THE GALILEAN MOONS AND THE SPEED OF LIGHT
On 7 January 1610, .Galileo Galilei (1564-1642), professor of mathematics at the University of Padua; aimed a new device of some glass lenses mounted in a piece of organ pipe—he called it a "perspicillum"—toward the'southeastern sky. There, to the upper ' right of the gibbous Moon, was Jupiter, a bright dot of light.
With his telescope yielding about 20x-magnification, Galileo. noted-three little stars near Jupiter, one to the west and two to the east of it. The next night all three lay to the west of Jupiter. Two nights later, he saw only two stars, both to the-east. This went on for two weeks before Galileo realized he was seeing a total of four worlds orbiting Jupiter. No one had ever seen these bodies before. Today, we know them as the.Galilean moons.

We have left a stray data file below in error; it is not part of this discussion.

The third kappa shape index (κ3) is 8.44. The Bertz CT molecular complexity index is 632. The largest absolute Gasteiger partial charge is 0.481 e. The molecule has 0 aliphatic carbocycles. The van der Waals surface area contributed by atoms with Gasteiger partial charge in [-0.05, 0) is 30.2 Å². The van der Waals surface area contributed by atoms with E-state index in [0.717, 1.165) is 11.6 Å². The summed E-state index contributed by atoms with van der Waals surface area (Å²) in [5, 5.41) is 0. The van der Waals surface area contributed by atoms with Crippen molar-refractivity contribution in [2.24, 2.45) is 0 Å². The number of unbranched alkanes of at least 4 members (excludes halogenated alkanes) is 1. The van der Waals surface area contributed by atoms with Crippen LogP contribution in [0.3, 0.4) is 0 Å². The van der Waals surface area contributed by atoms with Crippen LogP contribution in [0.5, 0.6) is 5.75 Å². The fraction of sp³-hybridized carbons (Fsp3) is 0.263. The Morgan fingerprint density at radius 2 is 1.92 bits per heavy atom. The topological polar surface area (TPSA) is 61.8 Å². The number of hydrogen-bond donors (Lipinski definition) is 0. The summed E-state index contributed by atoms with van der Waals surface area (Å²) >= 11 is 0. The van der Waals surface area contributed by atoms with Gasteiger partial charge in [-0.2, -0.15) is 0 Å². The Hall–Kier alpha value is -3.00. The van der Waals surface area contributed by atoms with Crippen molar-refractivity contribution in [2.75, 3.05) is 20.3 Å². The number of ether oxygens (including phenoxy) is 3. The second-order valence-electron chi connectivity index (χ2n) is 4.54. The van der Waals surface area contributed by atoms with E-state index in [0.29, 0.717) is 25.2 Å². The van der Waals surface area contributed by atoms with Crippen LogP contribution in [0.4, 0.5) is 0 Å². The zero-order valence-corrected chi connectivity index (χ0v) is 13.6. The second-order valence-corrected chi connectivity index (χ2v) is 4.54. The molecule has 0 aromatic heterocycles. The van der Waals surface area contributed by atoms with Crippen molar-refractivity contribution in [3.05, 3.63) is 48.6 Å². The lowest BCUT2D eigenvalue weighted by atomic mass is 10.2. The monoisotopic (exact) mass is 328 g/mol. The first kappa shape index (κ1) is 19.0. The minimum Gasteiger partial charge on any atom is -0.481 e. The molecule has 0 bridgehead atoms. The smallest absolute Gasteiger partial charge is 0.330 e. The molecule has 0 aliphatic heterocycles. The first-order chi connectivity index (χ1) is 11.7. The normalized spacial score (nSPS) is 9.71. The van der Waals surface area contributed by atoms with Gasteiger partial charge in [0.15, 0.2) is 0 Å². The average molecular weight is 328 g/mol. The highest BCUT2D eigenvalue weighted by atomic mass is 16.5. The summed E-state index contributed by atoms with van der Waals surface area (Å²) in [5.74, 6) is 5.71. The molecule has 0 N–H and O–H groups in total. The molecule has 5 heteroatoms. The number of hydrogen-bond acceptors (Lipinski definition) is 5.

By the I 670s, astronomers had determined the periods of revolution.forthe Galilean moons to within seconds of their modern values. But the predictions for when a moon would enter or leave Jupiter's shadow were often up to several minutes in error. These events seemed to occur earlier when Earth was nearer the Jovian system and plater when it was farther away from it. In 1675, Danish astronomer Ole Romer realized these errors arose from the fact that the speed of light was not infinitely quick. As a result of this study involving the Galilean moons, the first scientific determination for the speed of light was made.